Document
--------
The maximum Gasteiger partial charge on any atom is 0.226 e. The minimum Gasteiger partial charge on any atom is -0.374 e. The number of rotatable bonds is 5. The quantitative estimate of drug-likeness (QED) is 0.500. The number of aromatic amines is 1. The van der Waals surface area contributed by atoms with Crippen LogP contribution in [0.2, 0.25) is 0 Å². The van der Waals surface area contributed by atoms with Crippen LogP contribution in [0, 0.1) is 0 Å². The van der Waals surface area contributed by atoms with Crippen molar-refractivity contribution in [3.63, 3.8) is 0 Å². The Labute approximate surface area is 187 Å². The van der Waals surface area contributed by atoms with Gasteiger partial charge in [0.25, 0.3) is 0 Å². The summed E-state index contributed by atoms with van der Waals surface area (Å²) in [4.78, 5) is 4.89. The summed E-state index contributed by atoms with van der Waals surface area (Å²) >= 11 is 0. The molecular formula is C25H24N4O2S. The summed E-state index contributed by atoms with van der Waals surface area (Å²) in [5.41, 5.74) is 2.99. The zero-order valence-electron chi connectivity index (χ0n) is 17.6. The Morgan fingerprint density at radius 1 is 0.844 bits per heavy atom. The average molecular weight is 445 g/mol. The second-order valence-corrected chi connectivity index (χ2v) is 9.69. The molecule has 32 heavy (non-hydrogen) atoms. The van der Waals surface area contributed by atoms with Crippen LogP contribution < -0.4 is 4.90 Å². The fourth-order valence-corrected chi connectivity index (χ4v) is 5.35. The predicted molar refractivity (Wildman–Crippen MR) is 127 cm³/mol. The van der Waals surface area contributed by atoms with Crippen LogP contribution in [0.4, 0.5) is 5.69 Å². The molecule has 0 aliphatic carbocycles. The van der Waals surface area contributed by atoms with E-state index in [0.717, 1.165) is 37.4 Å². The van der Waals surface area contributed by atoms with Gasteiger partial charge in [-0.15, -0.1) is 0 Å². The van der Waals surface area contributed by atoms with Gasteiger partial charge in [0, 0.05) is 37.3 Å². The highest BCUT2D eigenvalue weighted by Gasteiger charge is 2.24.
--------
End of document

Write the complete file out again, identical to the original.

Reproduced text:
The maximum Gasteiger partial charge on any atom is 0.226 e. The minimum Gasteiger partial charge on any atom is -0.374 e. The number of rotatable bonds is 5. The quantitative estimate of drug-likeness (QED) is 0.500. The number of aromatic amines is 1. The van der Waals surface area contributed by atoms with Crippen LogP contribution in [0.2, 0.25) is 0 Å². The van der Waals surface area contributed by atoms with Crippen LogP contribution in [0, 0.1) is 0 Å². The van der Waals surface area contributed by atoms with Crippen molar-refractivity contribution in [3.63, 3.8) is 0 Å². The Labute approximate surface area is 187 Å². The van der Waals surface area contributed by atoms with Gasteiger partial charge in [0.25, 0.3) is 0 Å². The summed E-state index contributed by atoms with van der Waals surface area (Å²) in [4.78, 5) is 4.89. The summed E-state index contributed by atoms with van der Waals surface area (Å²) >= 11 is 0. The molecular formula is C25H24N4O2S. The summed E-state index contributed by atoms with van der Waals surface area (Å²) in [5.41, 5.74) is 2.99. The zero-order valence-electron chi connectivity index (χ0n) is 17.6. The Morgan fingerprint density at radius 1 is 0.844 bits per heavy atom. The average molecular weight is 445 g/mol. The second-order valence-corrected chi connectivity index (χ2v) is 9.69. The molecule has 32 heavy (non-hydrogen) atoms. The van der Waals surface area contributed by atoms with Crippen LogP contribution < -0.4 is 4.90 Å². The fourth-order valence-corrected chi connectivity index (χ4v) is 5.35. The predicted molar refractivity (Wildman–Crippen MR) is 127 cm³/mol. The van der Waals surface area contributed by atoms with Crippen LogP contribution in [0.4, 0.5) is 5.69 Å². The molecule has 0 aliphatic carbocycles. The van der Waals surface area contributed by atoms with E-state index in [0.717, 1.165) is 37.4 Å². The van der Waals surface area contributed by atoms with Gasteiger partial charge in [-0.15, -0.1) is 0 Å². The van der Waals surface area contributed by atoms with Gasteiger partial charge in [0, 0.05) is 37.3 Å². The highest BCUT2D eigenvalue weighted by Gasteiger charge is 2.24.